Supermarkets under fire again as farmers feel the pinch
It's not a problem unique to Australia's farm sector, but supermarkets wielding their market power to the detriment of suppliers is amplified by the overwhelming dominance of our two major supermarket chains.
Chris Williams reports exclusively for IndustrySearch...
"What we want to see is decisions on pricing that ensure the longer term sustainability of food production…What's important is that these price wars do not undermine the value of the products which farmers and growers work tirelessly to produce."
It may resonate like a sound bite from the Australian farm lobby once again taking aim at Coles and Woolworths, but these words come from Meurig Raymond, the President of the Britain's National Farmers Union, highlighting the plight of British farmers in the face of a cutthroat retail environment in 2014.
It will be cold comfort to our local farmers to know their northern hemisphere counterparts are suffering a similar fate, but moreover the problem is significantly magnified in Australia because of our landscape – our retail landscape that is.
In the UK there are a 'big four' supermarket chains – Tesco, Sainsbury's, Morrisons and ASDA, then there are two significant players at the discount end of the market, Aldi and Lidl, as well as premium brand Waitrose snapping at their heels. Tesco has the largest market share with 28.6 per cent, while no other chain controls more than 18 per cent of the market.
In Australia we have a 'big two' – Coles and Woolworths – and while there is some competition from Aldi and IGA, they are bit part players, with Woolworths (39 per cent) and Coles (33.5 per cent) controlling almost three quarters of the market between them.
While there is a school of thought that argues that aggressive discount retail competitors will also drive down prices paid to farmers in a bid to attract consumers, the effective duopoly in Australia has the potential to be even more ruinous, particularly when the major retailers are accused of operating in an anti-competitive manner.
As Dr Carol Richards of the School of Social Science at the University of Queensland recently told IndustrySearch, "We've got basically two supermarket chains with 75-80 per cent of the market and it's not a good situation. It's only good for the supermarkets."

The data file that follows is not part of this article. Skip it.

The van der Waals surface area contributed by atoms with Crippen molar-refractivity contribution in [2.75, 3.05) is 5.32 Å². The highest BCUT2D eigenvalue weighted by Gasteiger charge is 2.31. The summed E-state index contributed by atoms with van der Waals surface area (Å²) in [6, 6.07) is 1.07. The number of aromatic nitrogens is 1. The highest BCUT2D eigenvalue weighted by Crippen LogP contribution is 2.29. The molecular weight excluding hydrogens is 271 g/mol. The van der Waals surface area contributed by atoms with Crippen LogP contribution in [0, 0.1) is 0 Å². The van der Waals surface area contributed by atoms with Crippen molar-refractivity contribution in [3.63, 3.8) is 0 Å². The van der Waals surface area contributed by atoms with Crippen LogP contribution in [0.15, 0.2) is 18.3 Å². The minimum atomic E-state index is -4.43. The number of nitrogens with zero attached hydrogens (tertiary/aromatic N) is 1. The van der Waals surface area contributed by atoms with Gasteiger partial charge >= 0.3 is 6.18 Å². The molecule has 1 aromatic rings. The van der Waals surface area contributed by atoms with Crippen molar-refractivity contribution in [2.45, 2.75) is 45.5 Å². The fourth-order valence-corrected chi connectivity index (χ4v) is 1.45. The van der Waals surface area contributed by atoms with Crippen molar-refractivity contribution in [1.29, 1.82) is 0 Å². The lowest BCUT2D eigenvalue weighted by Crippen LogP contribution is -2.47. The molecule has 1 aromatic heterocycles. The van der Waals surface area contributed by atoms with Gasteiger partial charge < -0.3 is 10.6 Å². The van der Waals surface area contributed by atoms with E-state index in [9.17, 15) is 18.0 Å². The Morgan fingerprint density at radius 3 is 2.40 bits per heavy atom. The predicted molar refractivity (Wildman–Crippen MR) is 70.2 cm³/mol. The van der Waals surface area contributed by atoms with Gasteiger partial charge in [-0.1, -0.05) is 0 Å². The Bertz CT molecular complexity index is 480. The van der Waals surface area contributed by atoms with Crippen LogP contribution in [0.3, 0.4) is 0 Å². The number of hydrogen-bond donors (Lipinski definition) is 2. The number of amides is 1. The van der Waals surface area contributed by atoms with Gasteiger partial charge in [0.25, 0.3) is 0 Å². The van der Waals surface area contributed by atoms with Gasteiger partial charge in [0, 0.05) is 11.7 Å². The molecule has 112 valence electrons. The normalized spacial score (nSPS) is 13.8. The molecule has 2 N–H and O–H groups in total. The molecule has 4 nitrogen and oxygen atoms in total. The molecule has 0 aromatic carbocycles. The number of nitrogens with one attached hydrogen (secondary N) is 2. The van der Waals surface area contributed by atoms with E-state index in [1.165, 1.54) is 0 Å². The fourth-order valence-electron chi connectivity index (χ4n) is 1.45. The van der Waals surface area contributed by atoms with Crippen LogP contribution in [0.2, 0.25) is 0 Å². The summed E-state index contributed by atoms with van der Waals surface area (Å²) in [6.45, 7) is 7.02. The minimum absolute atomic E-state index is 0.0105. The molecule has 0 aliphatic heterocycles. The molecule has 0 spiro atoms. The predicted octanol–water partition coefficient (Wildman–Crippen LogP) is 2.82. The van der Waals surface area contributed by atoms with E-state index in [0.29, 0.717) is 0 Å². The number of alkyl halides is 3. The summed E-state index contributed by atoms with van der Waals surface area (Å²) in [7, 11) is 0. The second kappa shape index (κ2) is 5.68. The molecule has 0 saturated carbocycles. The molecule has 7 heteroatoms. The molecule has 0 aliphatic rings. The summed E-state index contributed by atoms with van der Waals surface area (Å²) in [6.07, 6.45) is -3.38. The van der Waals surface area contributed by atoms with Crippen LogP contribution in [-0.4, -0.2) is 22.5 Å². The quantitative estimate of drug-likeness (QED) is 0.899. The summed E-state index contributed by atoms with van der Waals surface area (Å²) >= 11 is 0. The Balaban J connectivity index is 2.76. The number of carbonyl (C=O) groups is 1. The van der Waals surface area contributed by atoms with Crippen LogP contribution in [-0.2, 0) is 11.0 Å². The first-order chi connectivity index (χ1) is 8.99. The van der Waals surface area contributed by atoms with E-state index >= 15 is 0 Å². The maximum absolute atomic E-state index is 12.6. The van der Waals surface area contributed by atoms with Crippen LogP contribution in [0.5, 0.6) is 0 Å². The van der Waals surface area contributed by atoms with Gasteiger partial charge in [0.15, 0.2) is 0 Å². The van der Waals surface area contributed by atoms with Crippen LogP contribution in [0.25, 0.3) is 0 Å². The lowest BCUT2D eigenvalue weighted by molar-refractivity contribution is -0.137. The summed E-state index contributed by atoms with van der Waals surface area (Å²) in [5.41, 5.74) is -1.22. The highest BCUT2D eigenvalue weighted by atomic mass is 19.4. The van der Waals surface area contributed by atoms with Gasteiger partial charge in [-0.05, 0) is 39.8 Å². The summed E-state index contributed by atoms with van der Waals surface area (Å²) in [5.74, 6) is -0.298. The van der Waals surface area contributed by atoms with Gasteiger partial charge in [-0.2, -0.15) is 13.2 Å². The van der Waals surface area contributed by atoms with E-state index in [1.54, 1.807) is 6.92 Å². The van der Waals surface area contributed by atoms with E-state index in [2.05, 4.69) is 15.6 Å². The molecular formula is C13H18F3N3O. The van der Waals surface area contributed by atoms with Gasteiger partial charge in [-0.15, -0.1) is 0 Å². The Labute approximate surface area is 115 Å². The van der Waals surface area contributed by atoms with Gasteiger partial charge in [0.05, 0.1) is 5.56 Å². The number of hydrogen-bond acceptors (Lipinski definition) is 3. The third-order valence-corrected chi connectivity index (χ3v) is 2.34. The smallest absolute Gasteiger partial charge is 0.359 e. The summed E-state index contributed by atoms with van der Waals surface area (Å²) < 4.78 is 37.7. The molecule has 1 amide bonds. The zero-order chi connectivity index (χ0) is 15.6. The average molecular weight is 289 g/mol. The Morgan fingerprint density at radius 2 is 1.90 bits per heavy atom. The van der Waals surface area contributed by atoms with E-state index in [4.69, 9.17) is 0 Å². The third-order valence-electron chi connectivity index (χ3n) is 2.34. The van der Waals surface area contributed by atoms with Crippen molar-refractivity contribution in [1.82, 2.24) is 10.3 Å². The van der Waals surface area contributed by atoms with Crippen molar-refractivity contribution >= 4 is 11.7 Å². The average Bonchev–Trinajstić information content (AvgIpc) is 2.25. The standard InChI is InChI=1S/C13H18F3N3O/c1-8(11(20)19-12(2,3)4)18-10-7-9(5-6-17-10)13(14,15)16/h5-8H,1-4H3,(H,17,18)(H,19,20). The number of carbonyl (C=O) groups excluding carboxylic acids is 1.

Originally from England, Dr Richards said the UK's version of the ACCC had determined that any retailer with more than 8 per cent market share had the ability to distort the market.
"And yet in Australia they've allowed 40 per cent as the benchmark and said it's not anti-competitive," Dr Richards said.
None of which will surprise Australian farmers who have been supplying Coles under its Active Retail Collaboration (ARC) scheme, prompting the ACCC to bare its teeth and accuse Coles of "unconscionable conduct", instituting proceedings against the retailer in the Federal Court of Australia earlier this month.
According to the ACCC, Coles developed a strategy to improve its earnings by obtaining better trading terms from its suppliers. The ACCC alleges Coles introduced ongoing rebates to be paid by its suppliers, purportedly on the basis that changes Coles had made to its supply chain would ultimately benefit them.
The ACCC also alleges that Coles gave 200 of its smaller suppliers a matter of days to agree with the program, and instructed staff to threaten commercial consequences if the supplier did not agree.
The investigation has been ongoing for the past two and a half years, in no small part because farmers and processors have been afraid to speak out against their all-powerful customer.
At the end of 2011 the ACCC sought information from suppliers in relation to these concerns, but said it quickly became apparent they were reluctant to speak for fear of what they perceived may be negative consequences of cooperating with the competition watchdog.